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School’s culinary arts program ready to turn students into chefs

JUSTIN SELLERS/THE NATCHEZ DEMOCRAT — Chef Susanna Sharp, center, will be teaching Copiah-Lincoln Community College's culinary arts program. Her students are, clockwise from top left, Lynne Scott, Andrea Williams, Ann Jackson, Maya Fitzgerald and Beth Clem.
JUSTIN SELLERS/THE NATCHEZ DEMOCRAT — Chef Susanna Sharp, center, will be teaching Copiah-Lincoln Community College’s culinary arts program. Her students are, clockwise from top left, Lynne Scott, Andrea Williams, Ann Jackson, Maya Fitzgerald and Beth Clem.

Every classic profession has its uniform — clergy have cassocks, firemen have turnout gear and chefs have white, double-breasted jackets.

Last week, Adams County’s next generation of chefs found out if they were going to look the part when they took to the kitchen.

Taking a moment before settling in for almost three hours of lecturing about kitchen utensils and menu pricing, the students majoring in Copiah-Lincoln Community College’s newly launched culinary arts tried on a few chef’s jackets for size with their instructor, Chef Susanna Sharp.

After trying on their uniforms, the students settled in while Sharp discussed utensils they would need when the class heads into the kitchen. Holding up a set of knives that one student had purchased, she pointed out how the tine went all the way to the end of one knife’s handle.

“That’s where they have just put a handle right on top of the blade,” Sharp said. “That’s what you want — if the tine doesn’t go all the way back, your knife will fall apart. These are good knives.”

The Co-Lin Natchez campus has not offered an associate’s degree of technical science in culinary arts before, and Sharp — a chef who also operates Aunt Suzie’s Catering — said she developed it by adapting the existing culinary program from Co-Lin’s Wesson campus and seeking the advice of other chefs. She has an advisory committee of chefs including The Carriage House’s Bingo Starr, Cotton Alley’s Guy Bass, Slick Rick’s Rick Simons and the Isle of Carpi’s Andrew Haile.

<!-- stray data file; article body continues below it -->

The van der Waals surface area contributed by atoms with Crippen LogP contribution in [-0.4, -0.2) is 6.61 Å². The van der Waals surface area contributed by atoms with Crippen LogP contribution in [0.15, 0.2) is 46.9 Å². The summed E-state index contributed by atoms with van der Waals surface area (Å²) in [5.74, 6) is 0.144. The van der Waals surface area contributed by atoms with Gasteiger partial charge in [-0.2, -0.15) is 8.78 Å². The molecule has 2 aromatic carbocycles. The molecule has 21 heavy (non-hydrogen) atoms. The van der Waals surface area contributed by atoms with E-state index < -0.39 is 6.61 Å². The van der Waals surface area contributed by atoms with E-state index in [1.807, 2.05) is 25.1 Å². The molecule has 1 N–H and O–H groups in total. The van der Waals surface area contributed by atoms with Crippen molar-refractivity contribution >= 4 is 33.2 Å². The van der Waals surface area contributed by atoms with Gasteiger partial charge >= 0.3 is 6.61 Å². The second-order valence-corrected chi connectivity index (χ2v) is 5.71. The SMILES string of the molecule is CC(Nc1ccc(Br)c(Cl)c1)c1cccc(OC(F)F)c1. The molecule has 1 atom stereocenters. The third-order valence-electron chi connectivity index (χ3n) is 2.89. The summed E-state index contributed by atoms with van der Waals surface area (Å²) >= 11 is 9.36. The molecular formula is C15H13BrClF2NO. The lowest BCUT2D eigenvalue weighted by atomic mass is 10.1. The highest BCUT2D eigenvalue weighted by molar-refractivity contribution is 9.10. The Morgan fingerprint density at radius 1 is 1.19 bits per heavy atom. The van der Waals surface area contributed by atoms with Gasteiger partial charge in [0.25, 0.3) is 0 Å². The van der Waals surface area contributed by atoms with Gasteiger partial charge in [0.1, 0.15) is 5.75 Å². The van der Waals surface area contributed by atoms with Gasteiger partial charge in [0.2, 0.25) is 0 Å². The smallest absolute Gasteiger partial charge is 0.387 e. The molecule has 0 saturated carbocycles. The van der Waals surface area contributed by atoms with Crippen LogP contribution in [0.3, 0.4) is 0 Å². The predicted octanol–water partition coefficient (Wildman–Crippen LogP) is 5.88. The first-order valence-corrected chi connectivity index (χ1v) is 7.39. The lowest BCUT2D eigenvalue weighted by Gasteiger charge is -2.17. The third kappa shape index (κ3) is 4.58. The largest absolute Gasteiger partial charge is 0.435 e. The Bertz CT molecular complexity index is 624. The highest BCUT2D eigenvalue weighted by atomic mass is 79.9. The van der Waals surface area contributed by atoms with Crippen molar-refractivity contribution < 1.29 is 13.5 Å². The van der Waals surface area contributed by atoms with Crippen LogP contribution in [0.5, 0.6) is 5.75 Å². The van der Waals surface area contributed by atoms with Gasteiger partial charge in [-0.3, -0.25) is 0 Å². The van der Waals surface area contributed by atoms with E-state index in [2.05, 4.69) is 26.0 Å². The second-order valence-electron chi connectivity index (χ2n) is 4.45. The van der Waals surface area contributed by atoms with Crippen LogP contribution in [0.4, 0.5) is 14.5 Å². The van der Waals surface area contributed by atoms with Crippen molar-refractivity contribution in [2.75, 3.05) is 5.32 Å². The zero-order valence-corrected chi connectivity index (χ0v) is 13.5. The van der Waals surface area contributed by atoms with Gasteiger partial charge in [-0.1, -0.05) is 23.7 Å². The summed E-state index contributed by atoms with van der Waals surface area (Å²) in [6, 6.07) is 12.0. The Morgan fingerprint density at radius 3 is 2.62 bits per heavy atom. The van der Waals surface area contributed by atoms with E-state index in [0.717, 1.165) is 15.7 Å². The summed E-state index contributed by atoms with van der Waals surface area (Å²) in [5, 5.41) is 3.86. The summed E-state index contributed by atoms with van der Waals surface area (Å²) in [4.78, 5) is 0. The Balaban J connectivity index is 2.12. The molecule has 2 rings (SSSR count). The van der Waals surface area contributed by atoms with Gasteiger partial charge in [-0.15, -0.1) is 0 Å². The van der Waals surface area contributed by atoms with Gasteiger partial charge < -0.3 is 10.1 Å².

Sharp is a Co-Lin graduate who received her bachelor’s degree from the Mississippi University for Women and had her first sampling there. She also taught as an adjunct professor at MUW.

The goal of the fist year of study — culinary principles and dining room management — will be to teach students how to plan for the successful operation of a kitchen, Sharp said.

“We will be learning basic knife skills, basic butchering, stocks and sauces — all of the basics to building an awesome menu in this first semester,” she said. “In dining room management, they’ll learn how to set up a dining room, how to serve a dining room and how to run a dining room.”

Students will also take field trips to vegetable and dairy farms as part of the menu-fresh learning process, she said.

When students complete the two-year program, they’ll be able to enter the field as a sous chef, upscale line cook, food critic or restaurant manager, and during the course of the program, they’ll be eligible to get ServeSafe and ManageFirst certifications from the National Restaurant Association.

And while those are all goals the students in the class want to obtain, Andrea Williams — who wants to one day open a restaurant — said her decision to major in culinary arts only two weeks before school started goes back to her roots.

“I have a Cajun spirit, so I love to cook,” she said. “Actually getting to cook the things that we are talking about, learning about, that is going to be awesome.”

Williams’ classmate Wanda Edwards said she was interested in the program in part because she already had an associate’s degree in business management from Co-Lin. She wants to get the culinary arts degree and ultimately run a commercial food services operation.

“That way, I will be able to use both of my degrees,” she said.

“I already cook, but taking this class is going to make me feel more confident about my cooking.”

While Edwards’ plan amounts to a self-made kitchen management track, Co-Lin also allows students who want to take a few extra courses to get an associate’s of hotel management once they complete the culinary arts degree.

That’s just something that ultimately makes sense to offer, Sharp said.

“A lot of restaurants are attached to a hotel, and if you’re working in the kitchen it’s good for you to know how they manage things out there, and if you’re running the hotel, with this you already know how to run and manage the kitchen,” she said.

The culinary arts program requires students to have a 14 on the ACT, and is covered by federal Pell grants. Students are also required to take basic courses in literature, history and writing.

Other information can be found at www.colin.edu.

 

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